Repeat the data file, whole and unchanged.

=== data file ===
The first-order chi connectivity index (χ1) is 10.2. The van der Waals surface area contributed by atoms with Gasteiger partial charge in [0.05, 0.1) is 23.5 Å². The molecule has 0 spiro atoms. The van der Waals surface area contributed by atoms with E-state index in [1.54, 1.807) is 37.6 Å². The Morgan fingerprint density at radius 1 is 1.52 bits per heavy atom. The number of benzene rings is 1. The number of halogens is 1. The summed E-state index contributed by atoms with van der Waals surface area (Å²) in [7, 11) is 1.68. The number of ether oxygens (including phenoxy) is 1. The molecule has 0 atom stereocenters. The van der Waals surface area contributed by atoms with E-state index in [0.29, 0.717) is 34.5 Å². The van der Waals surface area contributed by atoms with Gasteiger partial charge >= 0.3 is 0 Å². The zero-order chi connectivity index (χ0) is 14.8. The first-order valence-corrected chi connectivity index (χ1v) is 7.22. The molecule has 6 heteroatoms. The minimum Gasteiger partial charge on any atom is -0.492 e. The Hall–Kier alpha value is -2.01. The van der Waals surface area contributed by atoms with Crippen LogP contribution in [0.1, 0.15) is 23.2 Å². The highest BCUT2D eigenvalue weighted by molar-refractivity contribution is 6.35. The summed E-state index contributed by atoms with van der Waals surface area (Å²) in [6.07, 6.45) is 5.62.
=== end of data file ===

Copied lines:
The first-order chi connectivity index (χ1) is 10.2. The van der Waals surface area contributed by atoms with Gasteiger partial charge in [0.05, 0.1) is 23.5 Å². The molecule has 0 spiro atoms. The van der Waals surface area contributed by atoms with E-state index in [1.54, 1.807) is 37.6 Å². The Morgan fingerprint density at radius 1 is 1.52 bits per heavy atom. The number of benzene rings is 1. The number of halogens is 1. The summed E-state index contributed by atoms with van der Waals surface area (Å²) in [7, 11) is 1.68. The number of ether oxygens (including phenoxy) is 1. The molecule has 0 atom stereocenters. The van der Waals surface area contributed by atoms with E-state index in [0.29, 0.717) is 34.5 Å². The van der Waals surface area contributed by atoms with Gasteiger partial charge >= 0.3 is 0 Å². The zero-order chi connectivity index (χ0) is 14.8. The first-order valence-corrected chi connectivity index (χ1v) is 7.22. The molecule has 6 heteroatoms. The minimum Gasteiger partial charge on any atom is -0.492 e. The Hall–Kier alpha value is -2.01. The van der Waals surface area contributed by atoms with Crippen LogP contribution in [0.1, 0.15) is 23.2 Å². The highest BCUT2D eigenvalue weighted by molar-refractivity contribution is 6.35. The summed E-state index contributed by atoms with van der Waals surface area (Å²) in [6.07, 6.45) is 5.62.